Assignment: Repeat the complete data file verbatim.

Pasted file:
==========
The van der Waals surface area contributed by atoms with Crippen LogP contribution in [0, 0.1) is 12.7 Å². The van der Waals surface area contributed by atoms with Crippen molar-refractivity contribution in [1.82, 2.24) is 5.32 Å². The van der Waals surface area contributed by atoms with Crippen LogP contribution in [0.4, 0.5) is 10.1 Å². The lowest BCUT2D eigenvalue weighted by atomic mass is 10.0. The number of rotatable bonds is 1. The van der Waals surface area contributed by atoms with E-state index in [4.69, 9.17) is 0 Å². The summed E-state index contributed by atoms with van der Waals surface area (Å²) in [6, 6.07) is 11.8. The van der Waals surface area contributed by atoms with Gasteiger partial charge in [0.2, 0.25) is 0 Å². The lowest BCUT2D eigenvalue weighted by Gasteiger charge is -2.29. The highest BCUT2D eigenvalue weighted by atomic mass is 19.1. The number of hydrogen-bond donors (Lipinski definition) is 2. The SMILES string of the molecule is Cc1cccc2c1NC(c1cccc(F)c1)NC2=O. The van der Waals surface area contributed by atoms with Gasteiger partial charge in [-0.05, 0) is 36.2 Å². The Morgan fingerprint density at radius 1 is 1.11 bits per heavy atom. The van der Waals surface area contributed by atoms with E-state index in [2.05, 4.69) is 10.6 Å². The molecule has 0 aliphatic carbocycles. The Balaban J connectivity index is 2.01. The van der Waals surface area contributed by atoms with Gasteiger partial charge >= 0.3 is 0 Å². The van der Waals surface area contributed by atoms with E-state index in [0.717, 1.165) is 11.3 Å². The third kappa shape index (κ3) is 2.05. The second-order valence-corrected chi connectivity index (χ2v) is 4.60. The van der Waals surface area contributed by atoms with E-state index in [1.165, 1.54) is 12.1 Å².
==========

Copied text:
The van der Waals surface area contributed by atoms with Crippen LogP contribution in [0, 0.1) is 12.7 Å². The van der Waals surface area contributed by atoms with Crippen molar-refractivity contribution in [1.82, 2.24) is 5.32 Å². The van der Waals surface area contributed by atoms with Crippen LogP contribution in [0.4, 0.5) is 10.1 Å². The lowest BCUT2D eigenvalue weighted by atomic mass is 10.0. The number of rotatable bonds is 1. The van der Waals surface area contributed by atoms with E-state index in [4.69, 9.17) is 0 Å². The summed E-state index contributed by atoms with van der Waals surface area (Å²) in [6, 6.07) is 11.8. The van der Waals surface area contributed by atoms with Gasteiger partial charge in [0.2, 0.25) is 0 Å². The lowest BCUT2D eigenvalue weighted by Gasteiger charge is -2.29. The highest BCUT2D eigenvalue weighted by atomic mass is 19.1. The number of hydrogen-bond donors (Lipinski definition) is 2. The SMILES string of the molecule is Cc1cccc2c1NC(c1cccc(F)c1)NC2=O. The van der Waals surface area contributed by atoms with Gasteiger partial charge in [-0.05, 0) is 36.2 Å². The Morgan fingerprint density at radius 1 is 1.11 bits per heavy atom. The van der Waals surface area contributed by atoms with E-state index in [2.05, 4.69) is 10.6 Å². The molecule has 0 aliphatic carbocycles. The Balaban J connectivity index is 2.01. The van der Waals surface area contributed by atoms with Gasteiger partial charge >= 0.3 is 0 Å². The van der Waals surface area contributed by atoms with E-state index in [0.717, 1.165) is 11.3 Å². The third kappa shape index (κ3) is 2.05. The second-order valence-corrected chi connectivity index (χ2v) is 4.60. The van der Waals surface area contributed by atoms with E-state index in [1.165, 1.54) is 12.1 Å².